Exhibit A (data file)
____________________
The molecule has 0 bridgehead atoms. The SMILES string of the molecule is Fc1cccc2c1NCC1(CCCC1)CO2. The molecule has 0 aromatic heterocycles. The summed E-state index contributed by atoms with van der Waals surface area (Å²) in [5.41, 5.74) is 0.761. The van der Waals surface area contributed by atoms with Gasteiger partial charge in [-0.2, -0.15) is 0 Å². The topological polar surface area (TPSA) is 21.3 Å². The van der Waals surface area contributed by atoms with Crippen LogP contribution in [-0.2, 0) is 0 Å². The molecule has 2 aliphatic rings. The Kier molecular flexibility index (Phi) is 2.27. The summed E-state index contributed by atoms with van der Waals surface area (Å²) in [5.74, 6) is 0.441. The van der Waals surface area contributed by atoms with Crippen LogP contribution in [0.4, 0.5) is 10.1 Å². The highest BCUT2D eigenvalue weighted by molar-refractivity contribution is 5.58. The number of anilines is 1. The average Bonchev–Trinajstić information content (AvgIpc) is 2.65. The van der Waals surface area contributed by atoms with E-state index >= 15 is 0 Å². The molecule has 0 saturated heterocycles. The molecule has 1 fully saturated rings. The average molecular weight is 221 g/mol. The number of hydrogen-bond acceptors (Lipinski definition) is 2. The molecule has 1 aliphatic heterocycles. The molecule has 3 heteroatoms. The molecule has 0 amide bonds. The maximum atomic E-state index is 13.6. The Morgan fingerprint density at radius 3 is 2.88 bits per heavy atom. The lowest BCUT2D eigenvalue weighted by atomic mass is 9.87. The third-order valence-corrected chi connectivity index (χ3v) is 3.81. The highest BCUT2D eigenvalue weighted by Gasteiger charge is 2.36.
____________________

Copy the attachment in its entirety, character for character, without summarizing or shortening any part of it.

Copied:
The molecule has 0 bridgehead atoms. The SMILES string of the molecule is Fc1cccc2c1NCC1(CCCC1)CO2. The molecule has 0 aromatic heterocycles. The summed E-state index contributed by atoms with van der Waals surface area (Å²) in [5.41, 5.74) is 0.761. The van der Waals surface area contributed by atoms with Gasteiger partial charge in [-0.2, -0.15) is 0 Å². The topological polar surface area (TPSA) is 21.3 Å². The van der Waals surface area contributed by atoms with Crippen LogP contribution in [-0.2, 0) is 0 Å². The molecule has 2 aliphatic rings. The Kier molecular flexibility index (Phi) is 2.27. The summed E-state index contributed by atoms with van der Waals surface area (Å²) in [5.74, 6) is 0.441. The van der Waals surface area contributed by atoms with Crippen LogP contribution in [0.4, 0.5) is 10.1 Å². The highest BCUT2D eigenvalue weighted by molar-refractivity contribution is 5.58. The number of anilines is 1. The average Bonchev–Trinajstić information content (AvgIpc) is 2.65. The van der Waals surface area contributed by atoms with E-state index >= 15 is 0 Å². The molecule has 0 saturated heterocycles. The molecule has 1 fully saturated rings. The average molecular weight is 221 g/mol. The number of hydrogen-bond acceptors (Lipinski definition) is 2. The molecule has 1 aliphatic heterocycles. The molecule has 3 heteroatoms. The molecule has 0 amide bonds. The maximum atomic E-state index is 13.6. The Morgan fingerprint density at radius 3 is 2.88 bits per heavy atom. The lowest BCUT2D eigenvalue weighted by atomic mass is 9.87. The third-order valence-corrected chi connectivity index (χ3v) is 3.81. The highest BCUT2D eigenvalue weighted by Gasteiger charge is 2.36.